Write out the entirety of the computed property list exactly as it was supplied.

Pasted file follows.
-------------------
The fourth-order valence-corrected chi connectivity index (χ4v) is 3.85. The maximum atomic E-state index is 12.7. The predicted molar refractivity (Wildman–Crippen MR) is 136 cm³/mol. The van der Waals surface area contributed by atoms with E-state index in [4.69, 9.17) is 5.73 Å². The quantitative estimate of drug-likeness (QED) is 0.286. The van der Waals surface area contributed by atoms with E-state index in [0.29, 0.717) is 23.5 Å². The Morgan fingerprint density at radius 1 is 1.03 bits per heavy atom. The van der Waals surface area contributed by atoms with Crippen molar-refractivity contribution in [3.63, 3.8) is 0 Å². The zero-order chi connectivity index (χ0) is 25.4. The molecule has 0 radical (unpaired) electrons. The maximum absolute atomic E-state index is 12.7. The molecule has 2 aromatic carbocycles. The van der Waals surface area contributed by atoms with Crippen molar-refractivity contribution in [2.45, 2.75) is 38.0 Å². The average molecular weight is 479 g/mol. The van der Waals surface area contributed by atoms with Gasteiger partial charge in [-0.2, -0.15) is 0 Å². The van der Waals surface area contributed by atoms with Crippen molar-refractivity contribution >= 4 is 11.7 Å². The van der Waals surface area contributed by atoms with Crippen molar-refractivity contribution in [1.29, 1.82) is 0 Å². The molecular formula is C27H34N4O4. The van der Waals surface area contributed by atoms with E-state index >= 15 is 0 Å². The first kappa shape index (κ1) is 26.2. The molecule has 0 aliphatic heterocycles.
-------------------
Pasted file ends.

The fourth-order valence-corrected chi connectivity index (χ4v) is 3.85. The maximum atomic E-state index is 12.7. The predicted molar refractivity (Wildman–Crippen MR) is 136 cm³/mol. The van der Waals surface area contributed by atoms with E-state index in [4.69, 9.17) is 5.73 Å². The quantitative estimate of drug-likeness (QED) is 0.286. The van der Waals surface area contributed by atoms with E-state index in [0.29, 0.717) is 23.5 Å². The Morgan fingerprint density at radius 1 is 1.03 bits per heavy atom. The van der Waals surface area contributed by atoms with Crippen molar-refractivity contribution in [3.63, 3.8) is 0 Å². The zero-order chi connectivity index (χ0) is 25.4. The molecule has 0 radical (unpaired) electrons. The maximum absolute atomic E-state index is 12.7. The molecule has 2 aromatic carbocycles. The van der Waals surface area contributed by atoms with Crippen molar-refractivity contribution in [2.45, 2.75) is 38.0 Å². The average molecular weight is 479 g/mol. The van der Waals surface area contributed by atoms with Gasteiger partial charge in [-0.2, -0.15) is 0 Å². The van der Waals surface area contributed by atoms with Crippen molar-refractivity contribution >= 4 is 11.7 Å². The van der Waals surface area contributed by atoms with Crippen molar-refractivity contribution in [1.29, 1.82) is 0 Å². The molecular formula is C27H34N4O4. The van der Waals surface area contributed by atoms with E-state index >= 15 is 0 Å². The first kappa shape index (κ1) is 26.2. The molecule has 0 aliphatic heterocycles.